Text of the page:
On Thu, Oct 14, 2010 at 12:52:50AM +0200, Arnold Krille wrote:
> On Wednesday 13 October 2010 22:21:04 you wrote:
> > > [*] No, I don't have references at hand. I just look at the big projects
I'm pretty sure that none of them is evaluating audio software from the
perspective of an audio engineer.
> Ok, so my suggestion of using CTRL+Q for 'quit' is bad. Probably my suggestion
Of all actions a program may perform, quitting is probably the one that
*least* of all needs a shortcut. If you quit, your work is finished. Compared
to all others it's a very infrequent action and there is nothing urgent about
it. Your window manager will provide a 'Quit' button, and that's really all
it takes. It doesn't even depend on the application.
Things that require shortcuts (in audio) are editing actions as in Ardour,
actions that change the visual presentation in a live context (e.g. opening
a window with plugins in a mixer), triggering real-time actions (e.g. start
recording), etc. Instruments implemented in software require them as well,
but I wouldn't include them as general-purpose audio apps - they are really
a class apart.
There are no sensible shortcuts for 'Aux send 4 on channel 23 on/off' or
similar actions you would perform on a mixer. And even less for changing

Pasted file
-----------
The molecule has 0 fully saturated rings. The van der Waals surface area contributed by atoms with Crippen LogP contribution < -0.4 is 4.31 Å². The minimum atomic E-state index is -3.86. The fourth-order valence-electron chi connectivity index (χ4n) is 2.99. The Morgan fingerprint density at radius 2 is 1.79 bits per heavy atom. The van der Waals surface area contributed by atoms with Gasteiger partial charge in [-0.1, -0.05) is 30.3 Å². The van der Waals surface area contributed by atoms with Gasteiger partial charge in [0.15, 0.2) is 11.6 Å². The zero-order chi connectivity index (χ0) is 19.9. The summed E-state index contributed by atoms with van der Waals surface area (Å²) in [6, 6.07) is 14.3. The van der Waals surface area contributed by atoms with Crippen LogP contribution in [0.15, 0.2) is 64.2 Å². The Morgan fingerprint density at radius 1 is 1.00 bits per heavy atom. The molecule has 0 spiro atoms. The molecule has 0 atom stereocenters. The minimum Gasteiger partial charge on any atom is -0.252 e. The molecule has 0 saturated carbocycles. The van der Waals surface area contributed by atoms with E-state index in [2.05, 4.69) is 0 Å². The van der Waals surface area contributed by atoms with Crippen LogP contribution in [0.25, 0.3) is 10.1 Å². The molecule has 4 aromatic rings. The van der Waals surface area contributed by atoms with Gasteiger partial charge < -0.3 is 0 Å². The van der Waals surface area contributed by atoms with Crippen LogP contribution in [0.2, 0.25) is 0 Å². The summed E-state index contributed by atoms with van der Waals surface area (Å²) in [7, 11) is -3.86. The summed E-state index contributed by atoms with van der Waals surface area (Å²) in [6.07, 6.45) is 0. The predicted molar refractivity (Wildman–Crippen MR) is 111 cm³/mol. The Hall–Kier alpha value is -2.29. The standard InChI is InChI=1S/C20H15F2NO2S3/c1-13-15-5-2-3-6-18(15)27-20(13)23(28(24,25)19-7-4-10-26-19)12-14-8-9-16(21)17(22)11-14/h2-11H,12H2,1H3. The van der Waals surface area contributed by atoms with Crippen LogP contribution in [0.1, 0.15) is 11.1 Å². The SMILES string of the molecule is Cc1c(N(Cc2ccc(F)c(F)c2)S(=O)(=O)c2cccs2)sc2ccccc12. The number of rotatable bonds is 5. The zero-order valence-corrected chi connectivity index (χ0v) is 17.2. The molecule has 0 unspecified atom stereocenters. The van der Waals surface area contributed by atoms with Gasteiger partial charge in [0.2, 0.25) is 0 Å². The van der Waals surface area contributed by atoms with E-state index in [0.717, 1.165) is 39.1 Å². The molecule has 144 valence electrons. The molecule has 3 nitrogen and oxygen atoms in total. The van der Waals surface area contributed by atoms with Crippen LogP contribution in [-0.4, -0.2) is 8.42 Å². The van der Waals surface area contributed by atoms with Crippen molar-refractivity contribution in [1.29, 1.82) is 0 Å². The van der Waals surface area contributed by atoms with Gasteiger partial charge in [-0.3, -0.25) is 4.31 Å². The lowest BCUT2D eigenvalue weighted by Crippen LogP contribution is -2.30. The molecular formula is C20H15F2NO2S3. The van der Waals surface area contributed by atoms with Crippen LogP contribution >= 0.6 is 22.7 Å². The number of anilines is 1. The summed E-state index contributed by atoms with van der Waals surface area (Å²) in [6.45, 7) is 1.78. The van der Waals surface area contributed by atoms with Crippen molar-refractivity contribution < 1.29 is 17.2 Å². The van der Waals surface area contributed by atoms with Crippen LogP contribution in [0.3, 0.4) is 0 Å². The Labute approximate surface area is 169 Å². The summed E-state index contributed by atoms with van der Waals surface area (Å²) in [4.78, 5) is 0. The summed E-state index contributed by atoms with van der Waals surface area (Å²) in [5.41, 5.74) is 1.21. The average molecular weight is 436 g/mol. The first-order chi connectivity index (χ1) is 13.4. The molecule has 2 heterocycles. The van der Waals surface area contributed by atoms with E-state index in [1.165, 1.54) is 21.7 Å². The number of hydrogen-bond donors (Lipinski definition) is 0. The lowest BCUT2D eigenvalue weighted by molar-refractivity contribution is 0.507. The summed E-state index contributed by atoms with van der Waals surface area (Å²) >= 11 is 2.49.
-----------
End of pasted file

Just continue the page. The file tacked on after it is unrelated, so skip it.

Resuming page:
values of continuous controls. The only function shorcuts can have in an
app that may have hundreds if not thousands of controls is to help you
reach them as fast as possible. And that will always be specific to the
> And using the colors the user wants (or needs!) instead of inforcing ones own
I'm currently working on an app that could easily have more than a
hundred functions (some unique, some replicated over many instances)
a particular rotary control could have. The color scheme and layout
will be designed to help the user find the control he/she needs as
easily as possible. Not by thinking but by following hints he/she
will in many cases not even be aware of. Do you really think a user
would be prepared to organise that on his/her own ?
> > As an example, the typical GUI toolkit slider is a *joke* for pro
Why not ? If it does the job its OK. And if it's designed by someone with
real-life experience in the particular field of application it is probably
close to what another designer with the same background would provide, and
to what an experienced user would expect. And anyway, what is the alternative ?
There are three of them, and Alleline.
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